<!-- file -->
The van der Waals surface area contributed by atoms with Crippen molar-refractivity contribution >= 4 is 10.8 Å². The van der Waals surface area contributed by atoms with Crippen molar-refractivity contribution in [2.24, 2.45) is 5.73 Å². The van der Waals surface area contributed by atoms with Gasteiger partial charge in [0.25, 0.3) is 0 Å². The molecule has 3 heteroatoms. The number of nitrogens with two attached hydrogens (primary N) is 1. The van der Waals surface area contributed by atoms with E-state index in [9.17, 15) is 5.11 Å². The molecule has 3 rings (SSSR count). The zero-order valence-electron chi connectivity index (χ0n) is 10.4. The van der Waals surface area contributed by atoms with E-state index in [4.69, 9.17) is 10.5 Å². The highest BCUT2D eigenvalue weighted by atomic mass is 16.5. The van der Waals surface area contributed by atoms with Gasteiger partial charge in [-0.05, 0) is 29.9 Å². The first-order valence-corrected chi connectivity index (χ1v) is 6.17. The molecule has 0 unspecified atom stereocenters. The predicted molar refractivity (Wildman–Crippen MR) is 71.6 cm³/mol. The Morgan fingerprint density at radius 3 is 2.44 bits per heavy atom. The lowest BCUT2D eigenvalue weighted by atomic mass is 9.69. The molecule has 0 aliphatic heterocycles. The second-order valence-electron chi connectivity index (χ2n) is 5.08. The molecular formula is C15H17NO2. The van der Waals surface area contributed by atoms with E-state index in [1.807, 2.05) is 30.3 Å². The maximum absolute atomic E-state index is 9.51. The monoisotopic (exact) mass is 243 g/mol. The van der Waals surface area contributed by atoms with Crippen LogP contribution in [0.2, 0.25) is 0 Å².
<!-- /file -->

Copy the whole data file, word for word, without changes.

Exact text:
The van der Waals surface area contributed by atoms with Crippen molar-refractivity contribution >= 4 is 10.8 Å². The van der Waals surface area contributed by atoms with Crippen molar-refractivity contribution in [2.24, 2.45) is 5.73 Å². The van der Waals surface area contributed by atoms with Gasteiger partial charge in [0.25, 0.3) is 0 Å². The molecule has 3 heteroatoms. The number of nitrogens with two attached hydrogens (primary N) is 1. The van der Waals surface area contributed by atoms with E-state index in [9.17, 15) is 5.11 Å². The molecule has 3 rings (SSSR count). The zero-order valence-electron chi connectivity index (χ0n) is 10.4. The van der Waals surface area contributed by atoms with E-state index in [4.69, 9.17) is 10.5 Å². The highest BCUT2D eigenvalue weighted by atomic mass is 16.5. The van der Waals surface area contributed by atoms with Gasteiger partial charge in [-0.05, 0) is 29.9 Å². The first-order valence-corrected chi connectivity index (χ1v) is 6.17. The molecule has 0 unspecified atom stereocenters. The predicted molar refractivity (Wildman–Crippen MR) is 71.6 cm³/mol. The Morgan fingerprint density at radius 3 is 2.44 bits per heavy atom. The lowest BCUT2D eigenvalue weighted by atomic mass is 9.69. The molecule has 0 aliphatic heterocycles. The second-order valence-electron chi connectivity index (χ2n) is 5.08. The molecular formula is C15H17NO2. The van der Waals surface area contributed by atoms with E-state index in [1.807, 2.05) is 30.3 Å². The maximum absolute atomic E-state index is 9.51. The monoisotopic (exact) mass is 243 g/mol. The van der Waals surface area contributed by atoms with Crippen LogP contribution in [0.2, 0.25) is 0 Å².